Spanish Government Infuriates Energy Giants By Making Them Pay for Soaring Electricity Prices

In retaliation, the energy companies have even threatened to shut down nuclear plants, which would decimate Spain’s energy supplies. 

As winter approaches, a perfect storm of demand- and supply-side forces, financial speculation and geopolitical uncertainty is driving natural gas prices in Europe to worryingly high levels. European benchmark prices have almost tripled so far this year. That is putting added pressure on electricity prices across the continent, at a time when rising inflation is already taking a toll on consumers and businesses still reeling from the aftershocks of multiple lockdowns.

Things have got so bad in Spain that newspapers and broadcasters are now providing daily reports on the current price of electricity. To cope with the surging bills, customers have taken to washing laundry at midnight and other non-peak hours and rationing their overall use. In response to the crisis, Spain’s government has unveiled a battery of measures aimed at cutting electricity prices, including a plan to temporarily reduce energy utility companies’ “extraordinary profits” and redirect them to consumers.

Unsurprisingly, the companies in question are not exactly thrilled at the idea of sharing the burden of higher energy prices. In response, they have threatened to take legal action and perhaps even shut down the country’s nuclear plants. 

Desperate Times, Desperate Measures

For the past three decades Spanish governments have maintained extremely cosy ties with Spain’s energy oligopoly. An endless succession of outgoing ministers and prime ministers have seamlessly transitioned from political chambers to the boardrooms of the energy companies. But desperate times call for desperate measures.

European benchmark natural gas prices have soared 287% so far this year, driven by reduced supplies from Russia and a shortage of U.S. supply due to hurricanes disrupting refineries. The result? Natural gas in storage is well below the five-year average. And Europe’s winter, when demand is at its highest, is coming. There are also claims that hydro generation in Southern Europe is also down significantly on recent years. However, a recent scandal in Spain involving Iberdrola, Spain’s largest electric utility company which is already accused by Mexico’s government of corruption and price gouging, suggests this could be due to companies emptying reservoirs to maximize their profits during this period of high prices. 

At the same time, rising economic activity is fuelling a resurgence in global demand for energy. Carbon prices have also rocketed in recent months, partly due to rampant speculation on the EU’s carbon market, which also feeds through to electricity prices. In Spain wholesale power prices have more than doubled since mid-August, from €98 per megawatt hour, to €189. 

There are hopes that the recent completion of Nord Stream 2, a system of offshore natural gas pipelines that runs under the Baltic Sea from Russia to Germany, bypassing Ukraine, will alleviate the pressures. Europe is certainly hungry for the gas, which will sell at rates up to 40% cheaper than LNG spot prices. But Nord Stream 2 still faces some hurdles, including regulatory issues and ongoing opposition from the US, which is worried the pipeline will further increase Europe’s reliance on Russian energy supplies, as well as hurt its own liquefied natural gas (LNG) exports, a third of which went to the EU between January and November 2019.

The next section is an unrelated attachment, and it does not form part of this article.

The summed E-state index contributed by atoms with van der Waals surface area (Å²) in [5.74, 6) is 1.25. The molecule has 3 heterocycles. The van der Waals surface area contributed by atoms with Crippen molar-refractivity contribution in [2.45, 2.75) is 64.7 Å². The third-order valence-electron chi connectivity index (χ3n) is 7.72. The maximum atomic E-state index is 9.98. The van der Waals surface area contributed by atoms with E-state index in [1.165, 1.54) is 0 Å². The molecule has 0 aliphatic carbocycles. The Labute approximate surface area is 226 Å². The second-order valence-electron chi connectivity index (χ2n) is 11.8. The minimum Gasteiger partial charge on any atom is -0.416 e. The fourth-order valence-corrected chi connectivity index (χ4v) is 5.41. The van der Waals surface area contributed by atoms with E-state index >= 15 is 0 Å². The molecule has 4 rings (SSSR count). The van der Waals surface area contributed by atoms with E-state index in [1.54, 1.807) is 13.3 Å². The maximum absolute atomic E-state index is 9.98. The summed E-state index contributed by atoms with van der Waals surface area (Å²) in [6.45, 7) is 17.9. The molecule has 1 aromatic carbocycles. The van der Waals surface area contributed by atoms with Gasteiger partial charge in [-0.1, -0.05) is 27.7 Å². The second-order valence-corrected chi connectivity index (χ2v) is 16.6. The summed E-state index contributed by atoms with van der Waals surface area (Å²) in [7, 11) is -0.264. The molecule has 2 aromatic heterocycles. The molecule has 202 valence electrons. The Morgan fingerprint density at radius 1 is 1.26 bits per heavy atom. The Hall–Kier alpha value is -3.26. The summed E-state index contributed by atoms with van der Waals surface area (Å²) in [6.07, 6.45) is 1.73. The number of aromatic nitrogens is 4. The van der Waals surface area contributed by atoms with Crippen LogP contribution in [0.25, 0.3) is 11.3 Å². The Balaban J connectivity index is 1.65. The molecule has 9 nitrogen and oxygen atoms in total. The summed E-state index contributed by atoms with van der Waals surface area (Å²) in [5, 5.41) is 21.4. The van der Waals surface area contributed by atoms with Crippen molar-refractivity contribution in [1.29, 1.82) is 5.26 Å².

Geopolitical tensions are also on the rise in Algeria, which provides the lion’s share of the natural gas consumed in Spain. After unilaterally deciding to sever diplomatic relations with its most populous neighbour, Morocco, Algeria announced at the end of August that it will stop supplying Spain with gas through the Maghreb-Europe gas pipeline, which runs overland through Morocco. Although this latest spat between Algiers and Rabat should not affect Spain’s gas supplies, it still underscores how vulnerable Europe’s gas supplies are to geopolitical tensions.

In the meantime, electricity prices continue to rise. And the Spanish government’s response has not gone down well with the companies targeted, which will have to return €2.6 billion to consumers between now and March 2022.

“The measures aimed at intervening in the markets go against market efficiency and European orthodoxy and they create a climate of legal insecurity,” moaned the industry association Aelec, which represents the energy companies Iberdrola, Endesa, Viesgo and EDP (Energias de Portugal). Company sources said they will analyse the government’s initiative to see whether to mount a legal challenge against this attempt to “expropriate” their profits, reports El Economista.

A Shot Across the Bow

The government’s proposed bill, which includes tax cuts and greater protection for vulnerable households that cannot afford their utility bills, was approved by Congress on Thursday. The day before the bill’s passage, the Nuclear Forum, a powerful lobby group that includes the main electricity companies, fired a shot across the bow by warning that “the continuity of Spain’s nuclear plants would become impossible” if the bill was passed.

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